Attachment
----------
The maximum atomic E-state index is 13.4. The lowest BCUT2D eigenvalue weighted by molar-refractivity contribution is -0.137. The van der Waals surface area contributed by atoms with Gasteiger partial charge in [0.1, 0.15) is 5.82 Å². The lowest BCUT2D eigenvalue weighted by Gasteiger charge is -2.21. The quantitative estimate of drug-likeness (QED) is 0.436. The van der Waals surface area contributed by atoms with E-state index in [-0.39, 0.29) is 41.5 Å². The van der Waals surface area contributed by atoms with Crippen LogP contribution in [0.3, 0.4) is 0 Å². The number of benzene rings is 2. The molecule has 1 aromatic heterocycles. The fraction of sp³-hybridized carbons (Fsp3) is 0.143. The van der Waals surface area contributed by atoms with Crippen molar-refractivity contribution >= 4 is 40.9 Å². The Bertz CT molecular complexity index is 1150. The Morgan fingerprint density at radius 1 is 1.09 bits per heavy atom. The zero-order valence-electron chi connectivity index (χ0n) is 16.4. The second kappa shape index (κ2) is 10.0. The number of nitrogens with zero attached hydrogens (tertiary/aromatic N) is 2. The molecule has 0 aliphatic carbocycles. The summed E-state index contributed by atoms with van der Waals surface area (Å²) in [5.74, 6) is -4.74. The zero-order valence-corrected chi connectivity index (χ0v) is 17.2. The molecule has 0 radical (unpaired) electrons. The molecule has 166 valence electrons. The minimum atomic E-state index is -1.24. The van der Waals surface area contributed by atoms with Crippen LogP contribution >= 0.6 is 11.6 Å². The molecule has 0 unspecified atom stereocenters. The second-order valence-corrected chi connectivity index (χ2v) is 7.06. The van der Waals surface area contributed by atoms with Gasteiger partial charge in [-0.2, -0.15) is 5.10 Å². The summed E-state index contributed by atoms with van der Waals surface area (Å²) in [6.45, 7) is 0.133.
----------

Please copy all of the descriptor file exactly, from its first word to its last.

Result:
The maximum atomic E-state index is 13.4. The lowest BCUT2D eigenvalue weighted by molar-refractivity contribution is -0.137. The van der Waals surface area contributed by atoms with Gasteiger partial charge in [0.1, 0.15) is 5.82 Å². The lowest BCUT2D eigenvalue weighted by Gasteiger charge is -2.21. The quantitative estimate of drug-likeness (QED) is 0.436. The van der Waals surface area contributed by atoms with E-state index in [-0.39, 0.29) is 41.5 Å². The van der Waals surface area contributed by atoms with Crippen LogP contribution in [0.3, 0.4) is 0 Å². The number of benzene rings is 2. The molecule has 1 aromatic heterocycles. The fraction of sp³-hybridized carbons (Fsp3) is 0.143. The van der Waals surface area contributed by atoms with Crippen molar-refractivity contribution >= 4 is 40.9 Å². The Bertz CT molecular complexity index is 1150. The Morgan fingerprint density at radius 1 is 1.09 bits per heavy atom. The zero-order valence-electron chi connectivity index (χ0n) is 16.4. The second kappa shape index (κ2) is 10.0. The number of nitrogens with zero attached hydrogens (tertiary/aromatic N) is 2. The molecule has 0 aliphatic carbocycles. The summed E-state index contributed by atoms with van der Waals surface area (Å²) in [5.74, 6) is -4.74. The zero-order valence-corrected chi connectivity index (χ0v) is 17.2. The molecule has 0 radical (unpaired) electrons. The molecule has 166 valence electrons. The minimum atomic E-state index is -1.24. The van der Waals surface area contributed by atoms with Crippen LogP contribution >= 0.6 is 11.6 Å². The molecule has 0 unspecified atom stereocenters. The second-order valence-corrected chi connectivity index (χ2v) is 7.06. The van der Waals surface area contributed by atoms with Gasteiger partial charge in [-0.2, -0.15) is 5.10 Å². The summed E-state index contributed by atoms with van der Waals surface area (Å²) in [6.45, 7) is 0.133.